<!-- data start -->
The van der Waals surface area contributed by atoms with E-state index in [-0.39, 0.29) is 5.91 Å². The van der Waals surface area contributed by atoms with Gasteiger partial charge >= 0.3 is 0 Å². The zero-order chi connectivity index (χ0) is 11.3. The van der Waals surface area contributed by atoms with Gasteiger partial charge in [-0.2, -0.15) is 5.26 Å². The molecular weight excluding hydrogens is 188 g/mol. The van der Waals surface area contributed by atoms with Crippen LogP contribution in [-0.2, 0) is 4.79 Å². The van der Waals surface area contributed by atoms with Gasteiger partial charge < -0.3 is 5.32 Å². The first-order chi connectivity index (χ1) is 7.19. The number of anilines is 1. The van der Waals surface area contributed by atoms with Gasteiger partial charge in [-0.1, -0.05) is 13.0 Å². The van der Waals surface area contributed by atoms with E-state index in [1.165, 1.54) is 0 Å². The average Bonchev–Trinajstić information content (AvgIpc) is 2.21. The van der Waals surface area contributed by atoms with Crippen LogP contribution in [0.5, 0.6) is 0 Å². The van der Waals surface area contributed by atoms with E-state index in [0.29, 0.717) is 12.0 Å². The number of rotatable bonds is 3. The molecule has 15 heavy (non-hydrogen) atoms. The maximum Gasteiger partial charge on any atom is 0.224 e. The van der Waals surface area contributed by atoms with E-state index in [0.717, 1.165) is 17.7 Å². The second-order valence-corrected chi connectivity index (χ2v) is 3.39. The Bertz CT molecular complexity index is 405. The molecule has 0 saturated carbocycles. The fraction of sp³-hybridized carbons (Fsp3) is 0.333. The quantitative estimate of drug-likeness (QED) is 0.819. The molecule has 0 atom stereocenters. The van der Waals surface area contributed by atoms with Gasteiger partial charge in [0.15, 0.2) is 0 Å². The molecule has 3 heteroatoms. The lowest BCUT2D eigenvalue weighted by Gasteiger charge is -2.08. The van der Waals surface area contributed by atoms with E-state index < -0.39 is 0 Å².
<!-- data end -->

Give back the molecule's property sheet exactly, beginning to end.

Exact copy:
The van der Waals surface area contributed by atoms with E-state index in [-0.39, 0.29) is 5.91 Å². The van der Waals surface area contributed by atoms with Gasteiger partial charge >= 0.3 is 0 Å². The zero-order chi connectivity index (χ0) is 11.3. The van der Waals surface area contributed by atoms with Gasteiger partial charge in [-0.2, -0.15) is 5.26 Å². The molecular weight excluding hydrogens is 188 g/mol. The van der Waals surface area contributed by atoms with Crippen LogP contribution in [-0.2, 0) is 4.79 Å². The van der Waals surface area contributed by atoms with Gasteiger partial charge < -0.3 is 5.32 Å². The first-order chi connectivity index (χ1) is 7.19. The number of anilines is 1. The van der Waals surface area contributed by atoms with Gasteiger partial charge in [-0.1, -0.05) is 13.0 Å². The van der Waals surface area contributed by atoms with E-state index in [1.165, 1.54) is 0 Å². The average Bonchev–Trinajstić information content (AvgIpc) is 2.21. The van der Waals surface area contributed by atoms with Crippen LogP contribution in [0.5, 0.6) is 0 Å². The van der Waals surface area contributed by atoms with E-state index in [0.29, 0.717) is 12.0 Å². The number of rotatable bonds is 3. The molecule has 15 heavy (non-hydrogen) atoms. The maximum Gasteiger partial charge on any atom is 0.224 e. The van der Waals surface area contributed by atoms with E-state index in [0.717, 1.165) is 17.7 Å². The second-order valence-corrected chi connectivity index (χ2v) is 3.39. The Bertz CT molecular complexity index is 405. The molecule has 0 saturated carbocycles. The fraction of sp³-hybridized carbons (Fsp3) is 0.333. The quantitative estimate of drug-likeness (QED) is 0.819. The molecule has 0 atom stereocenters. The van der Waals surface area contributed by atoms with Gasteiger partial charge in [0.15, 0.2) is 0 Å². The molecule has 3 heteroatoms. The lowest BCUT2D eigenvalue weighted by Gasteiger charge is -2.08. The van der Waals surface area contributed by atoms with E-state index < -0.39 is 0 Å².